Discussion:
[Totally OT] Covid-19, was: Re: Creating an open source version of VMS, was: Re: OpenVMS Hobbyist Notification
(too old to reply)
Simon Clubley
2020-03-13 13:17:04 UTC
Permalink
For those of us that survive 2020.
I was reluctant to raise this, given that it is totally off topic,
but it affects everyone here and I was wondering what the situation
is really like on the ground around the planet compared to what the
media are and are not reporting.

I've marked the thread as off-topic and started a new thread so that
it's easy to kill file or skip over.

Here in Northern England in the UK, there's a lot of low-level concern
but not a massive amount of panic buying yet (apart from the various
hand gels). There is some concern that the UK government is not reacting
strongly enough or quickly enough yet and there's a real feeling that
things could escalate out of control over the coming weeks due to that.

How are things in your part of the planet ?

$ set response/mode=good_natured

Anyone know if there are any open positions at the IceCube lab ? :-)

Thanks,

Simon.
--
Simon Clubley, ***@remove_me.eisner.decus.org-Earth.UFP
Walking destinations on a map are further away than they appear.
John Reagan
2020-03-13 13:30:13 UTC
Permalink
Post by Simon Clubley
How are things in your part of the planet ?
Here in NH, there are a handful of positive cases; more across the border in MA. At the stores, no hand gels, rush on toilet paper, etc. I've stayed home more lately but I had a migraine last week and just wanted the quiet. I do have a few extra cans/tins of food in the pantry and extra in the freezer, but I'm not hoarding anything. (does wine count?)

I have found the https://www.reddit.com/r/Coronavirus/ subreddit to be a good source of news that seems to be fair as much as anything can be.

Just washing my hands more often (I have BLISS under my fingernails)
Arne Vajhøj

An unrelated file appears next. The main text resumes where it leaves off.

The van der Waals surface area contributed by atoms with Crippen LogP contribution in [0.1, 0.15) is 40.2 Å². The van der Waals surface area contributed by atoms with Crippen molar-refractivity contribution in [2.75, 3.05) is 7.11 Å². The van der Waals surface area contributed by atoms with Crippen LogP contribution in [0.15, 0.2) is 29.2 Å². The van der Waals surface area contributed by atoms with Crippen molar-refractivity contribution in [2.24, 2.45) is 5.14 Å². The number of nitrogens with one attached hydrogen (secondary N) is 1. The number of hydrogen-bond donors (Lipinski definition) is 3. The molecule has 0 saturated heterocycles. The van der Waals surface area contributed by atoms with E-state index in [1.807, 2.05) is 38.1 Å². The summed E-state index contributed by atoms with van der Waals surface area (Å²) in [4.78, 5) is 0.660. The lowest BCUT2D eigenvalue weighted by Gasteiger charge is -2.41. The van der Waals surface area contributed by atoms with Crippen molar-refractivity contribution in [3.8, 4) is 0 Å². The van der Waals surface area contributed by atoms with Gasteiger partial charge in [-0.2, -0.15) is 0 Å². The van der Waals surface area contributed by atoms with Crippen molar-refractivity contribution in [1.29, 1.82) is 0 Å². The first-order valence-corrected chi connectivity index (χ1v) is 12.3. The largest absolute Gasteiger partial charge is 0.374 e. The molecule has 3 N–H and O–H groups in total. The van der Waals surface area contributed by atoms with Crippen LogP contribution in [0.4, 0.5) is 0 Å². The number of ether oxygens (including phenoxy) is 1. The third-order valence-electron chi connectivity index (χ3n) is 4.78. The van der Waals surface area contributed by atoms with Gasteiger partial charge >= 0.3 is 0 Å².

2020-03-13 13:38:01 UTC
Permalink
Post by Simon Clubley
For those of us that survive 2020.
I was reluctant to raise this, given that it is totally off topic,
but it affects everyone here and I was wondering what the situation
is really like on the ground around the planet compared to what the
media are and are not reporting.
I've marked the thread as off-topic and started a new thread so that
it's easy to kill file or skip over.
Here in Northern England in the UK, there's a lot of low-level concern
but not a massive amount of panic buying yet (apart from the various
hand gels). There is some concern that the UK government is not reacting
strongly enough or quickly enough yet and there's a real feeling that
things could escalate out of control over the coming weeks due to that.
How are things in your part of the planet ?
I follow US, Denmark, Poland and Italy pretty close.

And the pictures seems very similar across:

* Most orgs are ordering IT people and other "paper pushers" to
work from home
* Many schools and universities are closed
* Many places has put restrictions on public gatherings
prohibiting either >1000 or >100 people
* Travel had come to a total standstill: some countries
does not allow entry, companies are cancelling business
travel, airlines are cancelling flights, people do not
want to travel
* politicians like to go on TV and pretend they can control
the situation
* people are stocking up on supplies, but true panic is
rare

Arne
Simon Clubley
2020-03-13 18:26:13 UTC
Permalink
Post by Arne Vajhøj
Post by Simon Clubley
Here in Northern England in the UK, there's a lot of low-level concern
but not a massive amount of panic buying yet (apart from the various
hand gels). There is some concern that the UK government is not reacting
strongly enough or quickly enough yet and there's a real feeling that
things could escalate out of control over the coming weeks due to that.
How are things in your part of the planet ?
I follow US, Denmark, Poland and Italy pretty close.
* Most orgs are ordering IT people and other "paper pushers" to
work from home
* Many schools and universities are closed
* Many places has put restrictions on public gatherings
prohibiting either >1000 or >100 people
The UK government hasn't started to implement proper "social distancing"
measures yet and that's starting to make some people nervous because the
argument is that by the time it becomes _really_ obvious such measures
are required then the effectiveness of such measures may be reduced if
only implemented at that time.
Post by Arne Vajhøj
* Travel had come to a total standstill: some countries